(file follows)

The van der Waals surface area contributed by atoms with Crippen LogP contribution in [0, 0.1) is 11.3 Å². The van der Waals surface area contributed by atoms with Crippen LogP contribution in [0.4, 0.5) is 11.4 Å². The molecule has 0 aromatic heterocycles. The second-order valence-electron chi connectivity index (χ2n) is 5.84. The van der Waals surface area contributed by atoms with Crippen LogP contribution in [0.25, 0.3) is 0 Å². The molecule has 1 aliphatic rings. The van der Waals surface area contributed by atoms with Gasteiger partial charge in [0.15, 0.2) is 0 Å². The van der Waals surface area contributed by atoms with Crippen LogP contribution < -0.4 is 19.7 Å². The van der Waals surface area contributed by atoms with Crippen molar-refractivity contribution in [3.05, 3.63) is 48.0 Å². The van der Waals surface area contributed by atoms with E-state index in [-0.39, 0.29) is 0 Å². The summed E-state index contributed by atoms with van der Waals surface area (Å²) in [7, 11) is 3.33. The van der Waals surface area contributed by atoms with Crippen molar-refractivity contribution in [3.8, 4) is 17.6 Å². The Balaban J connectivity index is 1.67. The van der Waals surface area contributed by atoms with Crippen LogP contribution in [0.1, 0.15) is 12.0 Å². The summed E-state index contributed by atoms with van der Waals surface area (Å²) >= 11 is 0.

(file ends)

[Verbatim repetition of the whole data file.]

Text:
The van der Waals surface area contributed by atoms with Crippen LogP contribution in [0, 0.1) is 11.3 Å². The van der Waals surface area contributed by atoms with Crippen LogP contribution in [0.4, 0.5) is 11.4 Å². The molecule has 0 aromatic heterocycles. The second-order valence-electron chi connectivity index (χ2n) is 5.84. The van der Waals surface area contributed by atoms with Crippen LogP contribution in [0.25, 0.3) is 0 Å². The molecule has 1 aliphatic rings. The van der Waals surface area contributed by atoms with Gasteiger partial charge in [0.15, 0.2) is 0 Å². The van der Waals surface area contributed by atoms with Crippen LogP contribution < -0.4 is 19.7 Å². The van der Waals surface area contributed by atoms with Crippen molar-refractivity contribution in [3.05, 3.63) is 48.0 Å². The van der Waals surface area contributed by atoms with E-state index in [-0.39, 0.29) is 0 Å². The summed E-state index contributed by atoms with van der Waals surface area (Å²) in [7, 11) is 3.33. The van der Waals surface area contributed by atoms with Crippen molar-refractivity contribution in [3.8, 4) is 17.6 Å². The Balaban J connectivity index is 1.67. The van der Waals surface area contributed by atoms with Crippen LogP contribution in [0.1, 0.15) is 12.0 Å². The summed E-state index contributed by atoms with van der Waals surface area (Å²) >= 11 is 0.